# AidanGoth comments on Reducing existential risks or wild animal suffering?

• I’m not en­tirely sure what you mean by ‘rigidity’, but if it’s some­thing like ‘hav­ing strong re­quire­ments on crit­i­cal lev­els’, then I don’t think my ar­gu­ment is very rigid at all. I’m al­low­ing for agents to choose a wide range of crit­i­cal lev­els. The point is though, that given the well-be­ing of all agents and crit­i­cal lev­els of all agents ex­cept one, there is a unique crit­i­cal level that the last agent has to choose, if they want to avoid the sadis­tic re­pug­nant con­clu­sion (or some­thing very similar). At any point in my ar­gu­ment, feel free to let agents choose a differ­ent crit­i­cal level to the one I have sug­gested, but note that do­ing so leaves you open to the sadis­tic re­pug­nant con­clu­sion. That is, I have sug­gested the crit­i­cal lev­els that agents would choose, given the same choice set and given that they have prefer­ences to avoid the sadis­tic re­pug­nant con­clu­sion.

Sure, if k is very low, you can claim that A is bet­ter than Bq, even if q is re­ally re­ally big. But, keep­ing q fixed, there’s a k (e.g. 10^10^10) such that Bq is bet­ter than A (feel free to deny this, but then your the­ory is lex­i­cal). Then at some point (as­sum­ing some­thing like the con­ti­nu­ity), there’s a k such that A and Bq are equally good. Call this k’. If k’ is very low, then you get the sadis­tic re­pug­nant con­clu­sion. If k’ is very high, you face the same prob­lems as lex­i­cal the­o­ries. If k’ not too high or low, you strike a com­pro­mise that makes the con­clu­sions of each less bad, but you face both of them, so it’s not clear this is prefer­able. I should note that I thought of and wrote up my ar­gu­ment fairly quickly and quite late last night, so it could be wrong and is worth check­ing care­fully, but I don’t see how what you’ve said so far re­futes it.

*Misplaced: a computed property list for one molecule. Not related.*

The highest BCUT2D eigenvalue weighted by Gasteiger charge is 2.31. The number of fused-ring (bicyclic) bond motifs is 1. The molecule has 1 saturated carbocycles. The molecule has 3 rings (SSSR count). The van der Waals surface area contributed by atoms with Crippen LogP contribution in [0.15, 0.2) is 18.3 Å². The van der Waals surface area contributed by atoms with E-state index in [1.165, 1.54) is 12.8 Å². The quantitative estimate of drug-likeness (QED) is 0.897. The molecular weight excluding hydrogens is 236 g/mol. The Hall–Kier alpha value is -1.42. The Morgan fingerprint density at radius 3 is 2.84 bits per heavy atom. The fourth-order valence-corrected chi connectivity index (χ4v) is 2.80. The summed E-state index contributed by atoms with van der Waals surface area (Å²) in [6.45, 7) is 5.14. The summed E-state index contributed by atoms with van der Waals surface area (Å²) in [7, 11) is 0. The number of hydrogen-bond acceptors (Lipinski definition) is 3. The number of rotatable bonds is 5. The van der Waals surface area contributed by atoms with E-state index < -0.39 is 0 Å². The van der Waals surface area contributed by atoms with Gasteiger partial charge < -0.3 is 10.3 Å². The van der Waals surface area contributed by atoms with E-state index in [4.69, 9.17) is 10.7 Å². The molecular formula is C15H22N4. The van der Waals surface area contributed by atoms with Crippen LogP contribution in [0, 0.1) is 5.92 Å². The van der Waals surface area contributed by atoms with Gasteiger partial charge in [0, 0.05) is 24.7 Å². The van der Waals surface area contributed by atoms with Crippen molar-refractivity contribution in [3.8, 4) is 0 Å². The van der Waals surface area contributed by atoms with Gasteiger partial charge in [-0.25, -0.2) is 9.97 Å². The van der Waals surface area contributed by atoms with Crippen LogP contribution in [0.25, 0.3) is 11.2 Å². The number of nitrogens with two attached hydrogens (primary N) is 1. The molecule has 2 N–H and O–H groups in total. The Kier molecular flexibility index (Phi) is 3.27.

My ear­lier points re­late to the strangeness of the choice set de­pen­dence of rel­a­tive util­ity. We agree that well-be­ing should be choice set in­de­pen­dent. But by let­ting the crit­i­cal level be choice set de­pen­dent, you make rel­a­tive util­ity choice set de­pen­dent. I guess you’re OK with that, but I find that un­de­sir­able.

• I hon­estly don’t see yet how set­ting a high crit­i­cal level to avoid the re­pug­nant sadis­tic con­clu­sion would au­to­mat­i­cally re­sult in counter-in­tu­itive prob­lems with lex­i­cal­ity of a quasi-nega­tive util­i­tar­i­anism. Why would strik­ing a com­pro­mise be less prefer­able than go­ing all the way to a sadis­tic con­clu­sion? (for me your ex­am­ple and calcu­la­tions are still un­clear: what is the choice set? What is the dis­tri­bu­tion of util­ities in each pos­si­ble situ­a­tion?)

With rigidity I in­deed mean hav­ing strong re­quire­ments on crit­i­cal lev­els. Allow­ing to choose crit­i­cal lev­els de­pen­dent on the choice set is an ex­am­ple that in­tro­duces much more flex­i­bil­ity. But again, I’ll leave it up to ev­ery­one to de­cide for them­selves how rigidly they pre­fer to choose their own crit­i­cal lev­els. If you find the choice set de­pen­dence of crit­i­cal lev­els and rel­a­tive util­ities un­de­sir­able, you are al­lowed to pick your crit­i­cal level in­de­pen­dently from the choice set. That’s fine, but we should ac­cept the free­dom of oth­ers not to do so.